4Qs: Kaylee Otterbacher Gets Students to the Polls

If you haven’t noticed, it’s an election year. For students living away from home, navigating the web of ever-changing voter ID laws and registration rules can be a difficult and confusing process. Luckily, student governments often take on the role of local voter concierge, helping students navigate their way to the voting booth. We caught up with Kaylee Otterbacher, student body president at University of Wisconsin – La Crosse, who talked to us about how voter registration on her campus has evolved as Wisconsin is moving towards online registration.

Kaylee Otterbacher

Student Body President

Campus: University of Wisconsin – La Crosse

Major: Political Science & Government

Student Population: 10,074

How have the changed the work you do on voter registration on campus?

This is our first year implementing the voter ID law, and though online registration is still in the works, it has passed both chambers, so it will probably become a law [pending signature from Gov. Walker]. Online registration is great, but the bad part about that piece of policy is that it got rid of special registration deputies.  So in Wisconsin, we have what we call SRDs, “special registration deputies,” like me, who can go around and register voters as they please. And so what’s going to change with the online system is that our out-of-state students are going to have a little more trouble registering. They’ll have to head to the clerk’s office, fill out the form themselves, send it in online, and so that makes this more difficult for us, because we’re asking students now not only to vote, but to take all these different new steps.

How did you educate yourself on voter registration, and what did you do to prepare for this role?

The city clerk, that’s who runs our elections in Wisconsin, that’s who’s going to be your best resource. I’m really close with our city clerk, she responds to emails in like two seconds, and so that was really helpful. But I’ve also been working on this for two years. This information is often available online. I was in a meeting once, and I was supposed to be paying attention, but instead I was on all these different websites and got all the information. You need to make sure that you’re right. In the last primary election we had, the woman assigned to help us actually gave us wrong information about showing student IDs at the polls, and so I piped up and said that students don’t have to. If one student heard this wrong information and didn’t have their student ID and, they would have just not voted.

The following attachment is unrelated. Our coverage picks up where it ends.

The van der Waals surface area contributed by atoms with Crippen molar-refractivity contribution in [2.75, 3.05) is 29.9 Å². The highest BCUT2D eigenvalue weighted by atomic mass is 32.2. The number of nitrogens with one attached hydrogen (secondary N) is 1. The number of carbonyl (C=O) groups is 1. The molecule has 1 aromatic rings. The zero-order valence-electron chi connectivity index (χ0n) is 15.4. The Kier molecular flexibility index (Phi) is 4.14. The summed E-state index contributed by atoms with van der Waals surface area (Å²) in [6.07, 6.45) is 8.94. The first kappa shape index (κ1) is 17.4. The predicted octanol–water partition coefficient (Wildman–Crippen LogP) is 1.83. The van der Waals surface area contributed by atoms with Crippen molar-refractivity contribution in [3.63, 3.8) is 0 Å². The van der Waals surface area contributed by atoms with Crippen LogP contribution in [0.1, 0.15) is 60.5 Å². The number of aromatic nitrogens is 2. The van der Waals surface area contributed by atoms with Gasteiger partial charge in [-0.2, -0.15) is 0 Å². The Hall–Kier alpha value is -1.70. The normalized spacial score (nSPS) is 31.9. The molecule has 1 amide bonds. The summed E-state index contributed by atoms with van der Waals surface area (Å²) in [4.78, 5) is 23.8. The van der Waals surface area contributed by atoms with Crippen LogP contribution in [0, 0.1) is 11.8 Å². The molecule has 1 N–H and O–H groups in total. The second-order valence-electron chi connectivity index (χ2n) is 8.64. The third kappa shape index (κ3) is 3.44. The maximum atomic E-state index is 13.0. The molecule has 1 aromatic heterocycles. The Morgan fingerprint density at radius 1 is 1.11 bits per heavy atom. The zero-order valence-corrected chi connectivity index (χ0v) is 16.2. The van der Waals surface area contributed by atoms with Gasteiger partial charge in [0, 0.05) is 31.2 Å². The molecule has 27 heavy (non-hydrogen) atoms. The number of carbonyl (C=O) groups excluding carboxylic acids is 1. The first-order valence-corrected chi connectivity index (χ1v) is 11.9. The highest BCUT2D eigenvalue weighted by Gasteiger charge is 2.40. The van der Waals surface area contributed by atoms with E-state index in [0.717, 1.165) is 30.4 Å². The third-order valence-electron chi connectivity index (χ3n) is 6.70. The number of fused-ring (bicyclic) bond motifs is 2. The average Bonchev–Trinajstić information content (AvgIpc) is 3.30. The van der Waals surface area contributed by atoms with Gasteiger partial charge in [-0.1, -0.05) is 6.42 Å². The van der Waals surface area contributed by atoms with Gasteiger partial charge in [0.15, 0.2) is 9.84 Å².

How have students been responding? Has it been successful so far?

We’ve been registering students for a couple days now, the first day we only got about twenty-five, which is like none. Then the second day, after we sent out an email blast, we had over one hundred people come, and even more people who pledge to come back later once they had their ID and everything they needed. I’m excited to see how many people come out. This is an election I don’t think we’ll need to run a lot of get out the vote efforts, we just have to be there as a resource. A lot of students are very excited to vote, we just have to make sure we’re there to help them.

What is your advice for other student body presidents trying to start get out the vote (GOTV) efforts on campus.

  • If you can, become deputized to register voters. Sign up as many people as possible. This way, they can register people in class, on the mall on campus, in student organizations, everywhere. They’re involved in all these things that can really move the effort along and put them in a position to register more people.
  • Know exactly what you’re talking about. “The only thing worse than giving someone no information is giving them the wrong information.” Become an expert, and make sure your team is trained up on all the correct information.

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